The cardinal indisputable fact here is that the hunter shot and killed a skier. That should NOT have happened, and would not have happened if the hunter had excercised reasonable care, regardless of trajectories etc. You cannot just asume there is nobody in your field of fire, you need to know for a fact.

As for hunting zones, there is no such thing in Sweden. There are hunting seasons, during which hunting takes place on both public and private land. That does not prevent the general public from simultaneously using that land for various other purposes in accordance with allemansrätten. Hunters are under an obligation to take that into account. Otherwise most of Sweden would periodically become a no-go area for the general public. Where I live, I would be confined to my garden and public roads during various elk, deer & fox hunting seasons, i..e. about half the year. That would be ridiculous.

If you hunt on land to which the general public has access, the onus is on the hunter to protect the public from harm. If you can't shoulder that responsibility, then book a hunt at a game farm in South Africa, where you can take potshots at anything that moves without risking the lives of innocent passers-by.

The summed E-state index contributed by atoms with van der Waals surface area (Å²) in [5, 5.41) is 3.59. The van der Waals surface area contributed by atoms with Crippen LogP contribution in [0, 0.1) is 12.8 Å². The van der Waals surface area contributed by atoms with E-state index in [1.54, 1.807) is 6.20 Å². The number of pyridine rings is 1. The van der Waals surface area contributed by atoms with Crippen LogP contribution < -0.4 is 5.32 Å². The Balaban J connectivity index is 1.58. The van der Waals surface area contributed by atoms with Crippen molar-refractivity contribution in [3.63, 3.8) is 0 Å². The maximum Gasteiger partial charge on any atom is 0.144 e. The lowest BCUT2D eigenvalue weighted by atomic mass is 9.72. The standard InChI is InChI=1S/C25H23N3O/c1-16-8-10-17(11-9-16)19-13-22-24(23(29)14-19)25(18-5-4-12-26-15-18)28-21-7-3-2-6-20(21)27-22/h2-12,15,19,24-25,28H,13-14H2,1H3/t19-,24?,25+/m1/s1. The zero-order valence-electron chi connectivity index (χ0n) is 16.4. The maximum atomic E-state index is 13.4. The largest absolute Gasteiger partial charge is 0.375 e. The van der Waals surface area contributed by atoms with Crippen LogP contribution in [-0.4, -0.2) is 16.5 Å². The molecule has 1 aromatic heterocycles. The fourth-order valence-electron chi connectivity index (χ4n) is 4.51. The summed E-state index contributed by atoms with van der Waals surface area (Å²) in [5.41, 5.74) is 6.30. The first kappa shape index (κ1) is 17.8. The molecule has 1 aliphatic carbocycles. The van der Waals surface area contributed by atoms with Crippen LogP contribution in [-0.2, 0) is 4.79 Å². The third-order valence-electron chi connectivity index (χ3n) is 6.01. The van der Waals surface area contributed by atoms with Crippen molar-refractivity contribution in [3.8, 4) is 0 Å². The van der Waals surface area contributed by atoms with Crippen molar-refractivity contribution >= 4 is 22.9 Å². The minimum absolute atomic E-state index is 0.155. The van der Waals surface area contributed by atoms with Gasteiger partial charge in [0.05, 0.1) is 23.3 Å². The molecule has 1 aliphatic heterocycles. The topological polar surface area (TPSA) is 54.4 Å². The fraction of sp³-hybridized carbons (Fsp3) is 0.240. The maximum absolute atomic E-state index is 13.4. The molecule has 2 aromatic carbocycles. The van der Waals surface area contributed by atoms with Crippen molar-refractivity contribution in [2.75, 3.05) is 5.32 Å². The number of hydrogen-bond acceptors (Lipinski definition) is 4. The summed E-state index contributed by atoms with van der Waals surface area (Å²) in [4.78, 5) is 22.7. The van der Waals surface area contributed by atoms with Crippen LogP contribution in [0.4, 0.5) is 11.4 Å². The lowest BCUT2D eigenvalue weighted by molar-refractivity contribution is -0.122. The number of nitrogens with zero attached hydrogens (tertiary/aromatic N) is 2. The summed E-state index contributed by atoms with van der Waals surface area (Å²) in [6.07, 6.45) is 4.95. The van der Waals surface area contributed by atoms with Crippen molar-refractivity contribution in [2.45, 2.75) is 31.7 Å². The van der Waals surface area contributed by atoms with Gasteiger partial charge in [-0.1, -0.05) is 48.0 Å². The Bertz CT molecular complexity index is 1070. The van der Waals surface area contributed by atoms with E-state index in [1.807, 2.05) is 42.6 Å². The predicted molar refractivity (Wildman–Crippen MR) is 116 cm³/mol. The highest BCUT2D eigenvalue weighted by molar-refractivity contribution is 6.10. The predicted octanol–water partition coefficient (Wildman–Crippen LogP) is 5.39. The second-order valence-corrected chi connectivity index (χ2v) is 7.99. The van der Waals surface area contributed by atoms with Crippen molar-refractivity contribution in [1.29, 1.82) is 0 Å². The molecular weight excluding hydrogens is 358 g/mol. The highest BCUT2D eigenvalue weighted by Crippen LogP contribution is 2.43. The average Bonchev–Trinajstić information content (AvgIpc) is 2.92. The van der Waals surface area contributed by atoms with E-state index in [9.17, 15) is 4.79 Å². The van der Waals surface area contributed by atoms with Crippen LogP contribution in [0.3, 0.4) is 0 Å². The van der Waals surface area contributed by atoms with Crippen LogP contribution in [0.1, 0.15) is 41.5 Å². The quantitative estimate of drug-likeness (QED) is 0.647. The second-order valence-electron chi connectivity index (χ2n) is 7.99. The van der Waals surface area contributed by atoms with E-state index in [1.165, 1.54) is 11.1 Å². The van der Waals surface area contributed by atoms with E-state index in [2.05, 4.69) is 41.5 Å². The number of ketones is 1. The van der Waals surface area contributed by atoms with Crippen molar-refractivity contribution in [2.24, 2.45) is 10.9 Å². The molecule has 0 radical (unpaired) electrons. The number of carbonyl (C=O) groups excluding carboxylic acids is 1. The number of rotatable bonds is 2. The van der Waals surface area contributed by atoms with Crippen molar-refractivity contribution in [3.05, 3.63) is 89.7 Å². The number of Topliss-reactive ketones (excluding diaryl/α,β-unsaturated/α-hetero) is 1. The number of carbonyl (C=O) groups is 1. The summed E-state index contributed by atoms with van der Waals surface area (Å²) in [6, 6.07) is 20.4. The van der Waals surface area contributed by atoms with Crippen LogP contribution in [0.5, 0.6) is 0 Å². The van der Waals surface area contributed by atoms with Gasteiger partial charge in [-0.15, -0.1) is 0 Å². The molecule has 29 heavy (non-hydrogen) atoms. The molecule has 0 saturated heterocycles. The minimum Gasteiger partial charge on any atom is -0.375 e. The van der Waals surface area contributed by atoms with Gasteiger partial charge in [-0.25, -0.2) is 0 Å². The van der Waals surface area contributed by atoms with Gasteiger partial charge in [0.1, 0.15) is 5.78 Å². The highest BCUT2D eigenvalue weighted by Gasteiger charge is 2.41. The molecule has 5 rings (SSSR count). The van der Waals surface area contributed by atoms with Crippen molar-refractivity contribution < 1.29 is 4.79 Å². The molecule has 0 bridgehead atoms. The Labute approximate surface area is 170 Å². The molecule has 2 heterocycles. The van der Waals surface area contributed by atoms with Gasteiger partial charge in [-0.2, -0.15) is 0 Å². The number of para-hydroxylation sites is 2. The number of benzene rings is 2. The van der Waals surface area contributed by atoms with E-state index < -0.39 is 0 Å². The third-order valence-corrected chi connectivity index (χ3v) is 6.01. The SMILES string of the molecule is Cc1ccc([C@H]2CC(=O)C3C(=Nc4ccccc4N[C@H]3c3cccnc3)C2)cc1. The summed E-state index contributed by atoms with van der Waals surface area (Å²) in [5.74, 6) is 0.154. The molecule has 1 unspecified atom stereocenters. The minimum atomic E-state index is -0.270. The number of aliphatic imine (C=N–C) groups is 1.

Like hunters everywhere, the Swedish ones are generally amazingly inept and incompetent. Just take a moment to watch them in action. Firearm skills are sorely lacking, and let's not even mention the subject of marksmanship. This is a fraternity of trigger pullers, not squeezers. Very few would pass the tests required to become, say, a trails guide in South Africa.

Cheap guns, cheap ammo, and a strong reluctance to waste any time and money on target practise seem to be the norm. Very few grasp that perfect control of a reliable high-quality firearm and constant realistc target practise are required to become a safe and proficient shooter.

That such a sorry state of affairs is allowed to persist in risk-averse, nanny state Sweden may come as a surprise, until you realize how much influence Jägarförbundet has, and how much money the taxpayers give them to throw their weight around.